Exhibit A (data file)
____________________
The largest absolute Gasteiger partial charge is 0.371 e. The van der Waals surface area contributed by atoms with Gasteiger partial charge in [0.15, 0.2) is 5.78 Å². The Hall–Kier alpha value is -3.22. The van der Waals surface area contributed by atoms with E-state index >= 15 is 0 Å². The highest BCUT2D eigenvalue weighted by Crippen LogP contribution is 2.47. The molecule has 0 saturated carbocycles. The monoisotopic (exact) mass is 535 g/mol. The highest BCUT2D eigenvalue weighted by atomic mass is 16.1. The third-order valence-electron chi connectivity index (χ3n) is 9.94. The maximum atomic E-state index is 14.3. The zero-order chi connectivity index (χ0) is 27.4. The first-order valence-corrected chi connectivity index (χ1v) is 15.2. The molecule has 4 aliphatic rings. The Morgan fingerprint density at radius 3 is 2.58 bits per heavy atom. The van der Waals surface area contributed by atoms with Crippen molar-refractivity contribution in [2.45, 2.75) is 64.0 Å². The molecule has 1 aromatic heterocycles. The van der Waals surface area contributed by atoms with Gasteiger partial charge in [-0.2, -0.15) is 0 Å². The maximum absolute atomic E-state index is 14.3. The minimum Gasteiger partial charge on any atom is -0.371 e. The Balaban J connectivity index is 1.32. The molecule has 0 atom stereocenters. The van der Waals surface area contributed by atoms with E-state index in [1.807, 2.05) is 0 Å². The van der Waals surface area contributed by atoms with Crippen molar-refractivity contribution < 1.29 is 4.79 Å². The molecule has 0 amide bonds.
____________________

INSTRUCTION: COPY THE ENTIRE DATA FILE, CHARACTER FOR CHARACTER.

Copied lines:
The largest absolute Gasteiger partial charge is 0.371 e. The van der Waals surface area contributed by atoms with Gasteiger partial charge in [0.15, 0.2) is 5.78 Å². The Hall–Kier alpha value is -3.22. The van der Waals surface area contributed by atoms with E-state index >= 15 is 0 Å². The highest BCUT2D eigenvalue weighted by Crippen LogP contribution is 2.47. The molecule has 0 saturated carbocycles. The monoisotopic (exact) mass is 535 g/mol. The highest BCUT2D eigenvalue weighted by atomic mass is 16.1. The third-order valence-electron chi connectivity index (χ3n) is 9.94. The maximum atomic E-state index is 14.3. The zero-order chi connectivity index (χ0) is 27.4. The first-order valence-corrected chi connectivity index (χ1v) is 15.2. The molecule has 4 aliphatic rings. The Morgan fingerprint density at radius 3 is 2.58 bits per heavy atom. The van der Waals surface area contributed by atoms with Crippen molar-refractivity contribution in [2.45, 2.75) is 64.0 Å². The molecule has 1 aromatic heterocycles. The van der Waals surface area contributed by atoms with Gasteiger partial charge in [-0.2, -0.15) is 0 Å². The maximum absolute atomic E-state index is 14.3. The minimum Gasteiger partial charge on any atom is -0.371 e. The Balaban J connectivity index is 1.32. The molecule has 0 atom stereocenters. The van der Waals surface area contributed by atoms with E-state index in [1.807, 2.05) is 0 Å². The van der Waals surface area contributed by atoms with Crippen molar-refractivity contribution < 1.29 is 4.79 Å². The molecule has 0 amide bonds.